Whenever a new topic is seized upon by the media, the ensuing fallout can be mind-numbing, as well as stifling to critical thought. The current hysterical bleating about “morality” and “moral values” illustrate the phenomenon.
If you’ve been living anywhere other than a cave, it’s been hard to insulate yourself from the barrage of commentary regarding this subject matter.
Personally, I resent having morality or moral values defined for me. I am confident at my advancing age, that I’m capable of determining what is moral and right for me. I am particularly galled when others, lacking an ethical and moral core themselves, preach that my morality is somehow foreign, or “un-American”.
George Lakoff has an excellent article in The Nation about the differences in values between people like myself—considered progressive—and those morals championed on the right—considered traditional, American, or family in nature.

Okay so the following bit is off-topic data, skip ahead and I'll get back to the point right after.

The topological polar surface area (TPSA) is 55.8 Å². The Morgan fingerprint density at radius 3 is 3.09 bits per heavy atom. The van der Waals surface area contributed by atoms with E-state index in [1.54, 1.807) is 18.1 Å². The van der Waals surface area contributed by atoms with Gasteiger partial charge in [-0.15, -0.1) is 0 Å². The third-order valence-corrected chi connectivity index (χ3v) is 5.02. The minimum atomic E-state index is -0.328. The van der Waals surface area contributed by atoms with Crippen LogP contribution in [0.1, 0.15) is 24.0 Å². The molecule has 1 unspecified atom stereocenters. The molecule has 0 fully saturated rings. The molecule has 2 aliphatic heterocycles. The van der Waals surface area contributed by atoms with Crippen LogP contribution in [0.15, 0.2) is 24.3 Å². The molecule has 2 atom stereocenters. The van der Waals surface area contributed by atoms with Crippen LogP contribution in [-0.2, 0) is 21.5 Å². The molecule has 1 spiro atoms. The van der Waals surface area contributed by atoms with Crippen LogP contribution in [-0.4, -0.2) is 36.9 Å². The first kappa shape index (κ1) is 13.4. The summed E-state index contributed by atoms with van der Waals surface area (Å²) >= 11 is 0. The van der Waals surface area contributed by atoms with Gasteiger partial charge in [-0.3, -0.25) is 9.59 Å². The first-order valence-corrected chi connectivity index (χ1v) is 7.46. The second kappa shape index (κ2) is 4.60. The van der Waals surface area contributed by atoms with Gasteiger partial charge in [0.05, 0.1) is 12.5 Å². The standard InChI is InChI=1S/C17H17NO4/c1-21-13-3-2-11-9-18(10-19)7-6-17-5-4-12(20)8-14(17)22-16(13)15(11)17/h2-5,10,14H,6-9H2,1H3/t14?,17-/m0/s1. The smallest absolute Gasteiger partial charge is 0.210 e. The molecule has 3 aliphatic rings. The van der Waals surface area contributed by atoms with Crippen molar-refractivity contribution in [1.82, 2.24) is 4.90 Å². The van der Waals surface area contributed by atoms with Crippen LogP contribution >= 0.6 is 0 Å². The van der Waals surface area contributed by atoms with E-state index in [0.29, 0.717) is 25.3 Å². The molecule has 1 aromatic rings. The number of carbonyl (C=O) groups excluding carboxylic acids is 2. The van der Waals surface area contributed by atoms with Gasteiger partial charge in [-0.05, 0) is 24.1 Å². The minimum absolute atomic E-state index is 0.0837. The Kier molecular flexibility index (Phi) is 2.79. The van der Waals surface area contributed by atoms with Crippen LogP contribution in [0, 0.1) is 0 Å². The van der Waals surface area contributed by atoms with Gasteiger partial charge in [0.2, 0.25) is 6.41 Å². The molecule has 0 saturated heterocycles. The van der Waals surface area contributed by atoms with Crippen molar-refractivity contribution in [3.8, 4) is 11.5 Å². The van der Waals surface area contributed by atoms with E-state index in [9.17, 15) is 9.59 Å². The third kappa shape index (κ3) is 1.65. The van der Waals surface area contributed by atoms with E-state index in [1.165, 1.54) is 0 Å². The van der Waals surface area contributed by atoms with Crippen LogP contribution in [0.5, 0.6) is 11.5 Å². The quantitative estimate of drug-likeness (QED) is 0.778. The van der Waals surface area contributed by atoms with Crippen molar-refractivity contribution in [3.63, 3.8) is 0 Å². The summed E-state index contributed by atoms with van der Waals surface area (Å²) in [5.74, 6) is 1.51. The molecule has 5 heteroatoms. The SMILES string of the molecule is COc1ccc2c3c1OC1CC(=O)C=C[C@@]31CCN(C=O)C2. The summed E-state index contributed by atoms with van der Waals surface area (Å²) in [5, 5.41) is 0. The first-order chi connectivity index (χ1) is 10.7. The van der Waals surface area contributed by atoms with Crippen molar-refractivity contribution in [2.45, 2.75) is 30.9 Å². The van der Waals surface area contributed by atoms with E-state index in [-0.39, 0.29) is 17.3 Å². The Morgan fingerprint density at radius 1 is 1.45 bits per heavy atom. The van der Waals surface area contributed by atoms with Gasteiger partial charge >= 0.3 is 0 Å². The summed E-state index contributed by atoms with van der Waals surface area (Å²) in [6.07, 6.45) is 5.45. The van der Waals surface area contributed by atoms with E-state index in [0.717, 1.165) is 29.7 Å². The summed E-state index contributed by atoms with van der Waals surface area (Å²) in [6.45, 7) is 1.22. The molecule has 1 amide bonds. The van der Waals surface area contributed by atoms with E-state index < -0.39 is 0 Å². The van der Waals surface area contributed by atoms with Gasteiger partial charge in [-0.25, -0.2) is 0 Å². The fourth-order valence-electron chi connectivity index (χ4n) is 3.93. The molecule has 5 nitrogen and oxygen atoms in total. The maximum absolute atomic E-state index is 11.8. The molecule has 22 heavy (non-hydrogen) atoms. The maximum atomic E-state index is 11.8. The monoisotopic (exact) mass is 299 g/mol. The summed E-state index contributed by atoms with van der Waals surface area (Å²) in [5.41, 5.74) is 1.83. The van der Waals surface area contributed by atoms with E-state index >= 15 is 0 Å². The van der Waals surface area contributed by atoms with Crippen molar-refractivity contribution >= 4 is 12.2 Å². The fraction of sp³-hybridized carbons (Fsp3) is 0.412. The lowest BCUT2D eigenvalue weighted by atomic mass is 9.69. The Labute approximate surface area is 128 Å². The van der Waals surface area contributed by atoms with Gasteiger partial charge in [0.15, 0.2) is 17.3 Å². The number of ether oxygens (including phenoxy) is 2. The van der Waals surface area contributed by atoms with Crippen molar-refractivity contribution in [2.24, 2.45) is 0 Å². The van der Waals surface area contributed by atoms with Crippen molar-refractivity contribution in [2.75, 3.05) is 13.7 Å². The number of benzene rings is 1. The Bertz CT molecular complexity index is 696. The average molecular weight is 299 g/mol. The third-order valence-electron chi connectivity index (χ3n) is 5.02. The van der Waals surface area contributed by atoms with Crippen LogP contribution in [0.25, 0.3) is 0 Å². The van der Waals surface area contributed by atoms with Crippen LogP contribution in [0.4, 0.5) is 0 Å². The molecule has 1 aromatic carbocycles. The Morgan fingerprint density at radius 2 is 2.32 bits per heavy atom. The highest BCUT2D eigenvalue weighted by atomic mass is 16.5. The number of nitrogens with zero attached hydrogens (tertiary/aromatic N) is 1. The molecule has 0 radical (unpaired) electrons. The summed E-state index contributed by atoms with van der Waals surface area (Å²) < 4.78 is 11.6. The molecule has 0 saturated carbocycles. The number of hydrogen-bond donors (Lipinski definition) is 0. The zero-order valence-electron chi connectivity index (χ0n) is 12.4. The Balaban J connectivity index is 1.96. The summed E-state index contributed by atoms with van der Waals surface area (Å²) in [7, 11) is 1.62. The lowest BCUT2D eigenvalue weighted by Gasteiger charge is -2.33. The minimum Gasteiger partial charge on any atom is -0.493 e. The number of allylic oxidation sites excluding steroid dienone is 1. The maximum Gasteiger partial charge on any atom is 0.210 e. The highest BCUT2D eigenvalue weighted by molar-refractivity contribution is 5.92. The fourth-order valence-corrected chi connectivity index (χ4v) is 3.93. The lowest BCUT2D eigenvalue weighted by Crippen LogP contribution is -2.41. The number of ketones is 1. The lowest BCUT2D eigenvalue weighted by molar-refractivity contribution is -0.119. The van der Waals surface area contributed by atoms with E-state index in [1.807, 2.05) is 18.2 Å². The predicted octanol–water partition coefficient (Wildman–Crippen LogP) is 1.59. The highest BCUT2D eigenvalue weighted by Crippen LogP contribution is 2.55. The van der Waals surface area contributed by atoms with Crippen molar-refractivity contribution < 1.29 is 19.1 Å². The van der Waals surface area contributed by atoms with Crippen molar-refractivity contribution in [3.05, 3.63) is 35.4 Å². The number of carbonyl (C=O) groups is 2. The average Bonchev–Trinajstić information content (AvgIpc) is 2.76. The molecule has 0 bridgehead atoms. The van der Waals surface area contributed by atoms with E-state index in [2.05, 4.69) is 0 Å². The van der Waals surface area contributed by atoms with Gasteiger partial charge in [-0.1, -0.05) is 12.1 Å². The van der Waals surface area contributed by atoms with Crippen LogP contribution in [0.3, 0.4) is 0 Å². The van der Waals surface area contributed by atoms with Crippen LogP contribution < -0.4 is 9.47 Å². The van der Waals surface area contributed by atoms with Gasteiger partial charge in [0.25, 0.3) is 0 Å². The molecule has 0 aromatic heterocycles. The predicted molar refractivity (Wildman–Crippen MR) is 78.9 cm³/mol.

In his article, Lakoff clearly contrasts two sets of values, delineating the differences between them. (link)
He uses the labels, “moral values” to speak to common values that all of us hold; care and responsibility, fairness and equality, freedom and courage, fulfillment in life, opportunity and community, cooperation and trust, honesty and openness.
He contrasts these with “idealized family values” held by many who voted for President Bush and who might be characterized as right-of-center; he characterizes these as being part of a “strict-father family model” that determines what’s “right” from a values set.
I encourage you to read Lakoff’s article as it thoughtfully looks at the issue in a less shrill, histrionic way than much of the current commentary about important differences in our country.